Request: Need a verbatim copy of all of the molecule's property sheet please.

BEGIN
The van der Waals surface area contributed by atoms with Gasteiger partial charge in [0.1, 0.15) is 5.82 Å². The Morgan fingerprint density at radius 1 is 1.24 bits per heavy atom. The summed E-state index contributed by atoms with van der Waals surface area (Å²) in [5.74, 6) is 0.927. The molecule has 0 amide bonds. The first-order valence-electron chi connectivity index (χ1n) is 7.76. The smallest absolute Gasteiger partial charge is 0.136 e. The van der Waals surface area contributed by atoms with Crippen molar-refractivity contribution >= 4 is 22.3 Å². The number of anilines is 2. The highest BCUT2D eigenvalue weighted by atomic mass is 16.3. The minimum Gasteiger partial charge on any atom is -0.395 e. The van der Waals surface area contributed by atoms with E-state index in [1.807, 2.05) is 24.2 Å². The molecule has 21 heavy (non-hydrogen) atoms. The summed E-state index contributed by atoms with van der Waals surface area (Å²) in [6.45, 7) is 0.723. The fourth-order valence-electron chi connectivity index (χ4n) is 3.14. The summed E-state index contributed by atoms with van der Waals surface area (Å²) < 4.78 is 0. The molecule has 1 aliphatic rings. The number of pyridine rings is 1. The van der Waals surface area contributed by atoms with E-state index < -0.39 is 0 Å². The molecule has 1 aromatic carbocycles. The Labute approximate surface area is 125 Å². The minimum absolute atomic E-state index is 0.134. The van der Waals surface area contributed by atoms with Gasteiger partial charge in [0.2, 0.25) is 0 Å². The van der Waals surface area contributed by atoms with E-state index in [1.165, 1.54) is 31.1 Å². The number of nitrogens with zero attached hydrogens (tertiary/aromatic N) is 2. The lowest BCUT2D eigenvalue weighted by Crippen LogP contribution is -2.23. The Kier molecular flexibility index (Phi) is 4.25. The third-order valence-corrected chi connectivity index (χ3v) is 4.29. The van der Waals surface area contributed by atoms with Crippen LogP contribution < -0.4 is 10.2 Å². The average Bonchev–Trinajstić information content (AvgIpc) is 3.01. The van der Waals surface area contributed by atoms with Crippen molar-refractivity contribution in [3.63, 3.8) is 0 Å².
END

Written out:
The van der Waals surface area contributed by atoms with Gasteiger partial charge in [0.1, 0.15) is 5.82 Å². The Morgan fingerprint density at radius 1 is 1.24 bits per heavy atom. The summed E-state index contributed by atoms with van der Waals surface area (Å²) in [5.74, 6) is 0.927. The molecule has 0 amide bonds. The first-order valence-electron chi connectivity index (χ1n) is 7.76. The smallest absolute Gasteiger partial charge is 0.136 e. The van der Waals surface area contributed by atoms with Crippen molar-refractivity contribution >= 4 is 22.3 Å². The number of anilines is 2. The highest BCUT2D eigenvalue weighted by atomic mass is 16.3. The minimum Gasteiger partial charge on any atom is -0.395 e. The van der Waals surface area contributed by atoms with E-state index in [1.807, 2.05) is 24.2 Å². The molecule has 21 heavy (non-hydrogen) atoms. The summed E-state index contributed by atoms with van der Waals surface area (Å²) in [6.45, 7) is 0.723. The fourth-order valence-electron chi connectivity index (χ4n) is 3.14. The summed E-state index contributed by atoms with van der Waals surface area (Å²) < 4.78 is 0. The molecule has 1 aliphatic rings. The number of pyridine rings is 1. The van der Waals surface area contributed by atoms with E-state index < -0.39 is 0 Å². The molecule has 1 aromatic carbocycles. The Labute approximate surface area is 125 Å². The minimum absolute atomic E-state index is 0.134. The van der Waals surface area contributed by atoms with Gasteiger partial charge in [0.2, 0.25) is 0 Å². The van der Waals surface area contributed by atoms with E-state index in [1.165, 1.54) is 31.1 Å². The number of nitrogens with zero attached hydrogens (tertiary/aromatic N) is 2. The lowest BCUT2D eigenvalue weighted by Crippen LogP contribution is -2.23. The Kier molecular flexibility index (Phi) is 4.25. The third-order valence-corrected chi connectivity index (χ3v) is 4.29. The van der Waals surface area contributed by atoms with Crippen LogP contribution < -0.4 is 10.2 Å². The average Bonchev–Trinajstić information content (AvgIpc) is 3.01. The van der Waals surface area contributed by atoms with Crippen molar-refractivity contribution in [3.63, 3.8) is 0 Å².